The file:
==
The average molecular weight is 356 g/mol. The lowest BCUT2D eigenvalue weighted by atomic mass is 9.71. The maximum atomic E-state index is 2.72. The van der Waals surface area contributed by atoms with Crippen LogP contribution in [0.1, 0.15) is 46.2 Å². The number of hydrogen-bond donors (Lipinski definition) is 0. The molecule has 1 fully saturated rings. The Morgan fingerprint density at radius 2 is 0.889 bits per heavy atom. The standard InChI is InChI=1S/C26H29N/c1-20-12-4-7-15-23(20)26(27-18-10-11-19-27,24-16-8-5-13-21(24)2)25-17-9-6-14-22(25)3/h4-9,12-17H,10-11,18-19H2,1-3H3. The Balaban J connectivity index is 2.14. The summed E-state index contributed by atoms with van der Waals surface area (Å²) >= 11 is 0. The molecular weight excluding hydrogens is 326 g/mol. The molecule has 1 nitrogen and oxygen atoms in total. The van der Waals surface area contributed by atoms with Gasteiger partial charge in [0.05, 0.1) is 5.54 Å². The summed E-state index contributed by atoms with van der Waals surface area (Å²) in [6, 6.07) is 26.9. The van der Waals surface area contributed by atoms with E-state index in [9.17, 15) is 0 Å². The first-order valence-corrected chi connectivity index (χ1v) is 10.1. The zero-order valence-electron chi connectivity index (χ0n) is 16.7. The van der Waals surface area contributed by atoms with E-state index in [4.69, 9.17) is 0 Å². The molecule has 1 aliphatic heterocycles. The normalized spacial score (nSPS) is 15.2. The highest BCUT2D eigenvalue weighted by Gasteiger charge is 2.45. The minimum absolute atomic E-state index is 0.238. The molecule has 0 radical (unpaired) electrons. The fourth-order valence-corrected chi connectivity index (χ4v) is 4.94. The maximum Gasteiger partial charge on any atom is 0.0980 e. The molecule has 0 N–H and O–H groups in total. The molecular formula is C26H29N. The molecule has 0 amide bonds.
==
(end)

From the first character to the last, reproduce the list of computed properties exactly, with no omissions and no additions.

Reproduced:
The average molecular weight is 356 g/mol. The lowest BCUT2D eigenvalue weighted by atomic mass is 9.71. The maximum atomic E-state index is 2.72. The van der Waals surface area contributed by atoms with Crippen LogP contribution in [0.1, 0.15) is 46.2 Å². The number of hydrogen-bond donors (Lipinski definition) is 0. The molecule has 1 fully saturated rings. The Morgan fingerprint density at radius 2 is 0.889 bits per heavy atom. The standard InChI is InChI=1S/C26H29N/c1-20-12-4-7-15-23(20)26(27-18-10-11-19-27,24-16-8-5-13-21(24)2)25-17-9-6-14-22(25)3/h4-9,12-17H,10-11,18-19H2,1-3H3. The Balaban J connectivity index is 2.14. The summed E-state index contributed by atoms with van der Waals surface area (Å²) >= 11 is 0. The molecular weight excluding hydrogens is 326 g/mol. The molecule has 1 nitrogen and oxygen atoms in total. The van der Waals surface area contributed by atoms with Gasteiger partial charge in [0.05, 0.1) is 5.54 Å². The summed E-state index contributed by atoms with van der Waals surface area (Å²) in [6, 6.07) is 26.9. The van der Waals surface area contributed by atoms with E-state index in [9.17, 15) is 0 Å². The first-order valence-corrected chi connectivity index (χ1v) is 10.1. The zero-order valence-electron chi connectivity index (χ0n) is 16.7. The van der Waals surface area contributed by atoms with E-state index in [4.69, 9.17) is 0 Å². The molecule has 1 aliphatic heterocycles. The normalized spacial score (nSPS) is 15.2. The highest BCUT2D eigenvalue weighted by Gasteiger charge is 2.45. The minimum absolute atomic E-state index is 0.238. The molecule has 0 radical (unpaired) electrons. The fourth-order valence-corrected chi connectivity index (χ4v) is 4.94. The maximum Gasteiger partial charge on any atom is 0.0980 e. The molecule has 0 N–H and O–H groups in total. The molecular formula is C26H29N. The molecule has 0 amide bonds.